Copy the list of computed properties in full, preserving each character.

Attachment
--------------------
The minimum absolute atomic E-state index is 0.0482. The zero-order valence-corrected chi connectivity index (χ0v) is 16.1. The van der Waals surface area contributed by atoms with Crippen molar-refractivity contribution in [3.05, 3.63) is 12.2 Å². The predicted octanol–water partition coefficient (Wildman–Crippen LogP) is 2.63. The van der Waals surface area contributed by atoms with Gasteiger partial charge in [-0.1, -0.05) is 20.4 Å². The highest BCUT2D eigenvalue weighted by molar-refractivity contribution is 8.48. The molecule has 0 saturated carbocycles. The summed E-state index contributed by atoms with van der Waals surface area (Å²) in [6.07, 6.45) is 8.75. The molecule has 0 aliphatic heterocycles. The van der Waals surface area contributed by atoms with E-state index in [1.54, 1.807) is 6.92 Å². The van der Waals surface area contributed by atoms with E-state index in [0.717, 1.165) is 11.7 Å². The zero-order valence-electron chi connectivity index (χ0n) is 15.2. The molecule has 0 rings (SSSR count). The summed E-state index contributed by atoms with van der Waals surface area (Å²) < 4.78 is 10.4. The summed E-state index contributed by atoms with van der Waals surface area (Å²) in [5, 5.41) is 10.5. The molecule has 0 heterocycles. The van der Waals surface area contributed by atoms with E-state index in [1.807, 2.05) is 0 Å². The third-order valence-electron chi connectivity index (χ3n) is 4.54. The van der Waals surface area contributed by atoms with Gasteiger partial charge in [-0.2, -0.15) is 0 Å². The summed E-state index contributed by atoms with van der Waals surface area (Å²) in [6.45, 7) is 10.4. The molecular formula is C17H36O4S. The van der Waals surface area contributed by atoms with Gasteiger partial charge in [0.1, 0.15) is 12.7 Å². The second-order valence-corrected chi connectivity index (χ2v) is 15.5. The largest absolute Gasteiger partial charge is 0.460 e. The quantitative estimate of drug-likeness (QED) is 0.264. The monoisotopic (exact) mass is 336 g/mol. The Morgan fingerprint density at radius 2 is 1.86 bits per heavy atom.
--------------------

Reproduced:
The minimum absolute atomic E-state index is 0.0482. The zero-order valence-corrected chi connectivity index (χ0v) is 16.1. The van der Waals surface area contributed by atoms with Crippen molar-refractivity contribution in [3.05, 3.63) is 12.2 Å². The predicted octanol–water partition coefficient (Wildman–Crippen LogP) is 2.63. The van der Waals surface area contributed by atoms with Gasteiger partial charge in [-0.1, -0.05) is 20.4 Å². The highest BCUT2D eigenvalue weighted by molar-refractivity contribution is 8.48. The molecule has 0 saturated carbocycles. The summed E-state index contributed by atoms with van der Waals surface area (Å²) in [6.07, 6.45) is 8.75. The molecule has 0 aliphatic heterocycles. The van der Waals surface area contributed by atoms with E-state index in [1.54, 1.807) is 6.92 Å². The van der Waals surface area contributed by atoms with E-state index in [0.717, 1.165) is 11.7 Å². The zero-order valence-electron chi connectivity index (χ0n) is 15.2. The molecule has 0 rings (SSSR count). The summed E-state index contributed by atoms with van der Waals surface area (Å²) < 4.78 is 10.4. The summed E-state index contributed by atoms with van der Waals surface area (Å²) in [5, 5.41) is 10.5. The molecule has 0 heterocycles. The van der Waals surface area contributed by atoms with E-state index in [1.807, 2.05) is 0 Å². The third-order valence-electron chi connectivity index (χ3n) is 4.54. The van der Waals surface area contributed by atoms with Gasteiger partial charge in [-0.2, -0.15) is 0 Å². The summed E-state index contributed by atoms with van der Waals surface area (Å²) in [6.45, 7) is 10.4. The molecular formula is C17H36O4S. The van der Waals surface area contributed by atoms with Gasteiger partial charge in [0.1, 0.15) is 12.7 Å². The second-order valence-corrected chi connectivity index (χ2v) is 15.5. The largest absolute Gasteiger partial charge is 0.460 e. The quantitative estimate of drug-likeness (QED) is 0.264. The monoisotopic (exact) mass is 336 g/mol. The Morgan fingerprint density at radius 2 is 1.86 bits per heavy atom.